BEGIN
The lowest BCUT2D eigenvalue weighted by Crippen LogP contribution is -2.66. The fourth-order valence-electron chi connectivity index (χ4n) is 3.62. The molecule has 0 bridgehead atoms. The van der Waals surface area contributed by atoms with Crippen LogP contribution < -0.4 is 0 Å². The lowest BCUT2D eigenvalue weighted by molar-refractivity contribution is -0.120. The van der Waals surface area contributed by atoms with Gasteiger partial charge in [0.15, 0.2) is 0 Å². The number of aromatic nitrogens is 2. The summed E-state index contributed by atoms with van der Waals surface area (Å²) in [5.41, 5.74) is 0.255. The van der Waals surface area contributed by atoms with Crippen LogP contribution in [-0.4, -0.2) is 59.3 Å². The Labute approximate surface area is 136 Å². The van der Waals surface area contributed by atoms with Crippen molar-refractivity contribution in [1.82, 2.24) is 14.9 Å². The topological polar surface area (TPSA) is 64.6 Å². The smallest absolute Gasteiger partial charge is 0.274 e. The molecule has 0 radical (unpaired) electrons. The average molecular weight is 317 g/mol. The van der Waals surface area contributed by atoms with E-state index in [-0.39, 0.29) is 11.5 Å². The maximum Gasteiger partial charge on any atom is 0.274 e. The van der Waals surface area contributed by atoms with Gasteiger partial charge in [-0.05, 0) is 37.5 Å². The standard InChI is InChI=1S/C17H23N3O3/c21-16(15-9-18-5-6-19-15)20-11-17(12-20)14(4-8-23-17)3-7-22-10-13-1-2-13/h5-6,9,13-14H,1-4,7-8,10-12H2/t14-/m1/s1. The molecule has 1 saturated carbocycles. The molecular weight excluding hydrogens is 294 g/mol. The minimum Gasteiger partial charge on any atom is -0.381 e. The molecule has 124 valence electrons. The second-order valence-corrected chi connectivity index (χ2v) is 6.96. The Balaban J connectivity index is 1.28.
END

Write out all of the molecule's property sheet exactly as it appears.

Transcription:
The lowest BCUT2D eigenvalue weighted by Crippen LogP contribution is -2.66. The fourth-order valence-electron chi connectivity index (χ4n) is 3.62. The molecule has 0 bridgehead atoms. The van der Waals surface area contributed by atoms with Crippen LogP contribution < -0.4 is 0 Å². The lowest BCUT2D eigenvalue weighted by molar-refractivity contribution is -0.120. The van der Waals surface area contributed by atoms with Gasteiger partial charge in [0.15, 0.2) is 0 Å². The number of aromatic nitrogens is 2. The summed E-state index contributed by atoms with van der Waals surface area (Å²) in [5.41, 5.74) is 0.255. The van der Waals surface area contributed by atoms with Crippen LogP contribution in [-0.4, -0.2) is 59.3 Å². The Labute approximate surface area is 136 Å². The van der Waals surface area contributed by atoms with Crippen molar-refractivity contribution in [1.82, 2.24) is 14.9 Å². The topological polar surface area (TPSA) is 64.6 Å². The smallest absolute Gasteiger partial charge is 0.274 e. The molecule has 0 radical (unpaired) electrons. The average molecular weight is 317 g/mol. The van der Waals surface area contributed by atoms with E-state index in [-0.39, 0.29) is 11.5 Å². The maximum Gasteiger partial charge on any atom is 0.274 e. The van der Waals surface area contributed by atoms with Gasteiger partial charge in [-0.05, 0) is 37.5 Å². The standard InChI is InChI=1S/C17H23N3O3/c21-16(15-9-18-5-6-19-15)20-11-17(12-20)14(4-8-23-17)3-7-22-10-13-1-2-13/h5-6,9,13-14H,1-4,7-8,10-12H2/t14-/m1/s1. The molecule has 1 saturated carbocycles. The molecular weight excluding hydrogens is 294 g/mol. The minimum Gasteiger partial charge on any atom is -0.381 e. The molecule has 124 valence electrons. The second-order valence-corrected chi connectivity index (χ2v) is 6.96. The Balaban J connectivity index is 1.28.